Childern’s Fiction and the Past

Nicholas Tucker

  • The Lord of Greenwich by Juliet Dymoke
    Dobson, 224 pp, £4.95, April 1980, ISBN 0 234 72165 0
  • A Flight of Swans by Barbara Willard
    Kestrel, 185 pp, £4.50, May 1980, ISBN 0 7226 5438 3
  • Fanny and the Battle of Potter’s Piece by Penelope Lively
    Heinemann, 45 pp, £3.50, June 1980, ISBN 0 434 94937 X
  • John Diamond by Leon Garfield
    Kestrel, 180 pp, £4.50, April 1980, ISBN 0 7226 5619 X
  • Friedrich by Hans Peter Richter
    Kestrel, 150 pp, £4.50, June 1980, ISBN 0 7226 5285 2
  • I was there by Hans Peter Richter
    Kestrel, 187 pp, £4.50, June 1980, ISBN 0 7226 6434 6
  • The Time of the Young Soldiers by Hans Peter Richter
    Kestrel, 128 pp, £3.95, June 1980, ISBN 0 7226 5122 8
  • The Runaway Train by Penelope Farmer
    Heinemann, 48 pp, £3.50, June 1980, ISBN 0 434 94938 8

Some sense of history, however vague or inaccurate, has always been an important factor in helping young people define their hopes and fantasies about their eventual place in the world. The story of Dick Whittington, fabled Lord Mayor of London, has for centuries helped underpin a belief that extreme social mobility always remains a strong possibility for everyone, however illusory the idea may often be in practice. Later, 19th-century adventure novels set in the past, such as Kingsley’s Westward Ho! or Hereward the Wake, helped to foster the imperial ideal by suggesting that it was natural for Britains to seek an outlet overseas for all the manly endeavour that would otherwise be unbearably cooped up in one little island. The effect of such novels lasted well into our own century: Graham Greene has written that the stories of Rider Haggard were responsible for his lifelong interest in Africa. But for most children today, James Stephen’s prophecy of a time when ‘The Rudyards cease from kipling, and the Haggards ride no more’ has now come true. If these older historical novels are no longer read, is a new generation of writers getting over an equally vivid sense of the past?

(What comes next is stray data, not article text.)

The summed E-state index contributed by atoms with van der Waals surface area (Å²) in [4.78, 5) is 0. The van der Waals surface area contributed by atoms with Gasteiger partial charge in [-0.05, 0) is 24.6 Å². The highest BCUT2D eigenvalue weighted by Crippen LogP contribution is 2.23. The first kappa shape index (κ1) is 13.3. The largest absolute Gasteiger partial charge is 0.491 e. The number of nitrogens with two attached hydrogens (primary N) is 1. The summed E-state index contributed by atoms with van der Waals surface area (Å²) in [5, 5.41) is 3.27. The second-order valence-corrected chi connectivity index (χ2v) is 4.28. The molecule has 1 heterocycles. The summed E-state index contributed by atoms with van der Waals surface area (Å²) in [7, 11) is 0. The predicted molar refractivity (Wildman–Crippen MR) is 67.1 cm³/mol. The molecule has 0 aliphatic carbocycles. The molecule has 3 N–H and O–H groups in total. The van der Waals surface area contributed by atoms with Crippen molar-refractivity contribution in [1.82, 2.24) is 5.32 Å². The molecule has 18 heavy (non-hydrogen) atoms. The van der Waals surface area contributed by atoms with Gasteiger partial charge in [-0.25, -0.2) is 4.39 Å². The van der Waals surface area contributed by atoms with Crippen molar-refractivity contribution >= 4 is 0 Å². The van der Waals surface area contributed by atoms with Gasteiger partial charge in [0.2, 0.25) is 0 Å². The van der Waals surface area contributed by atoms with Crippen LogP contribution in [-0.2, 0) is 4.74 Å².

The full text of this book review is only available to subscribers of the London Review of Books.

You are not logged in